I am an enrolled member of the Sisseton Wahpeton Sioux Tribe. My family and I live in the town of Sisseton. I spent 12 years teaching and working in the Sisseton Wahpeton College. I resigned my position as vice president of Academic Affairs in June because I want to devote more time to completing my doctorate in educational leadership through the University of St. Thomas in St. Paul, Minn.
I had an opportunity to read Charles Trimble’s recent column on victimhood (“Let go the chains of victimhood” [Vol. 28, Iss. 11], and I completely agree with his perspective on this whole notion. I see it being perpetrated in our tribal colleges and in mainstream American Indian studies programs. Indians are always depicted as victims of some traumatic historical event or by white people in general. This elicits sympathy or pity for Indians.
I know there are Dakota people who constantly bring up the hanging of the 38 men at Mankato in 1862 as an act of injustice. After awhile, they seem to hit white people collectively over the head with this tragedy. We know it happened. We know it was wrong. But where and when do we stop reliving Mankato? This is comparable to the Lakota who bring up Wounded Knee as a constant reminder. We need to move beyond these historical injustices.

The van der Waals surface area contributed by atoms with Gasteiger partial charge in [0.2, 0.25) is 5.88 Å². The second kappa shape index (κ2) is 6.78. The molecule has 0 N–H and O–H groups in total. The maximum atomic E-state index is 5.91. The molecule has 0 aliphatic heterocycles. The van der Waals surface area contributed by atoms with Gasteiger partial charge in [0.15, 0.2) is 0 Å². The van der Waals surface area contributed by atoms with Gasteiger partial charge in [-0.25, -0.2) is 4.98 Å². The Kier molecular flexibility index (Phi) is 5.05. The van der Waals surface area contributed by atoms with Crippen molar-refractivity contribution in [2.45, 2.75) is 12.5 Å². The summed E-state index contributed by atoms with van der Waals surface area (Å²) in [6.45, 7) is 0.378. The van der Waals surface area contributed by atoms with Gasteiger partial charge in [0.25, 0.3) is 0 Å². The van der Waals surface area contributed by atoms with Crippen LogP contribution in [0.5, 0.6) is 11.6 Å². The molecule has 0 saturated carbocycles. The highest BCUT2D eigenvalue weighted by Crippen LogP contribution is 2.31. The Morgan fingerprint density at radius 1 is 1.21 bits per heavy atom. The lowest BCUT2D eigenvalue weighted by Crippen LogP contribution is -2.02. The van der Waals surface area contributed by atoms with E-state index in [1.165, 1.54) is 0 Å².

As an educator, I am not interested in perpetuating victimhood thinking, but selfhood thinking. I want our young people to be able to think and act for themselves, but also to remember where they come from. I want them to know the strength and courage of our ancestors. I want them to know our ancestors had their own minds and ways of looking at the world.
Mr. Trimble’s column made me think of my own father, who was strong as an oak tree. He refused to be a victim of anything or anyone. He lived his life on his own land. He had a strong mind. He experienced the boarding school system at Santee Normal Training School. He lived through the allotment period and the IRA. He always said to his sons, he wanted to go to college when he was young but couldn’t because “Indians couldn’t go to college back then.” He’s in the spirit world as a content man because three of his five sons have college degrees.
The column is timely because we need to all think beyond victimhood. I commend Mr. Trimble for writing about something that needs to be addressed and discussed by all Indian people.
– Harvey DuMarce
Sisseton, S. D.